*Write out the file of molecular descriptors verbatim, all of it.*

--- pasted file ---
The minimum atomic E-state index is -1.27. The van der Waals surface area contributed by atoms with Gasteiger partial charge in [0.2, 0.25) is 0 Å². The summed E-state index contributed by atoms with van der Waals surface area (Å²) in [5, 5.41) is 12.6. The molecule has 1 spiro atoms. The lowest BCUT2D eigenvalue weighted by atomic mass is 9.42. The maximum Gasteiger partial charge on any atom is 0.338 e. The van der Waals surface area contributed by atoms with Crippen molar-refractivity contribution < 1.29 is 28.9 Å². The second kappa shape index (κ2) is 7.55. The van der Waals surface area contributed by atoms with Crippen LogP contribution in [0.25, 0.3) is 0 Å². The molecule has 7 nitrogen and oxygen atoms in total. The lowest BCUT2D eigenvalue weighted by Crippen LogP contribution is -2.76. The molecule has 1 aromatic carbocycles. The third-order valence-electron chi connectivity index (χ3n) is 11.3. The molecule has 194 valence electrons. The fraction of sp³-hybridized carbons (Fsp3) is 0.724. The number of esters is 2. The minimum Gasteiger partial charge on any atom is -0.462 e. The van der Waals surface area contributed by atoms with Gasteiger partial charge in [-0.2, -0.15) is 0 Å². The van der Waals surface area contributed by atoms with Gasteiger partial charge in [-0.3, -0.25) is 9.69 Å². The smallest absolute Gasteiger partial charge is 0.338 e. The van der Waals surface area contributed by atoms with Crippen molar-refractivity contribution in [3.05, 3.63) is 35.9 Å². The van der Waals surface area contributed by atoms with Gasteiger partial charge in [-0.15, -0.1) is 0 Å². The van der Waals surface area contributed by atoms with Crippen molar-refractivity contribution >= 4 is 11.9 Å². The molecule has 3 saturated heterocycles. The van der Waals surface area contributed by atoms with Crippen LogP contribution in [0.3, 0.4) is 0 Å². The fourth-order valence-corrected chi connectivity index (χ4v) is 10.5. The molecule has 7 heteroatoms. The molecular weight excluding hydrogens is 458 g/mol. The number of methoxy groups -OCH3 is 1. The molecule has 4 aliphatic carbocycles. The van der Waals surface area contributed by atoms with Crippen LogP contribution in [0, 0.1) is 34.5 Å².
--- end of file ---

The minimum atomic E-state index is -1.27. The van der Waals surface area contributed by atoms with Gasteiger partial charge in [0.2, 0.25) is 0 Å². The summed E-state index contributed by atoms with van der Waals surface area (Å²) in [5, 5.41) is 12.6. The molecule has 1 spiro atoms. The lowest BCUT2D eigenvalue weighted by atomic mass is 9.42. The maximum Gasteiger partial charge on any atom is 0.338 e. The van der Waals surface area contributed by atoms with Crippen molar-refractivity contribution < 1.29 is 28.9 Å². The second kappa shape index (κ2) is 7.55. The van der Waals surface area contributed by atoms with Crippen LogP contribution in [0.25, 0.3) is 0 Å². The molecule has 7 nitrogen and oxygen atoms in total. The lowest BCUT2D eigenvalue weighted by Crippen LogP contribution is -2.76. The molecule has 1 aromatic carbocycles. The third-order valence-electron chi connectivity index (χ3n) is 11.3. The molecule has 194 valence electrons. The fraction of sp³-hybridized carbons (Fsp3) is 0.724. The number of esters is 2. The minimum Gasteiger partial charge on any atom is -0.462 e. The van der Waals surface area contributed by atoms with Gasteiger partial charge in [-0.2, -0.15) is 0 Å². The van der Waals surface area contributed by atoms with Gasteiger partial charge in [-0.3, -0.25) is 9.69 Å². The smallest absolute Gasteiger partial charge is 0.338 e. The van der Waals surface area contributed by atoms with Crippen molar-refractivity contribution in [3.05, 3.63) is 35.9 Å². The van der Waals surface area contributed by atoms with Gasteiger partial charge in [-0.15, -0.1) is 0 Å². The van der Waals surface area contributed by atoms with Crippen molar-refractivity contribution >= 4 is 11.9 Å². The molecule has 3 saturated heterocycles. The van der Waals surface area contributed by atoms with Crippen LogP contribution in [0.3, 0.4) is 0 Å². The fourth-order valence-corrected chi connectivity index (χ4v) is 10.5. The molecule has 7 heteroatoms. The molecular weight excluding hydrogens is 458 g/mol. The number of methoxy groups -OCH3 is 1. The molecule has 4 aliphatic carbocycles. The van der Waals surface area contributed by atoms with Crippen LogP contribution in [0, 0.1) is 34.5 Å².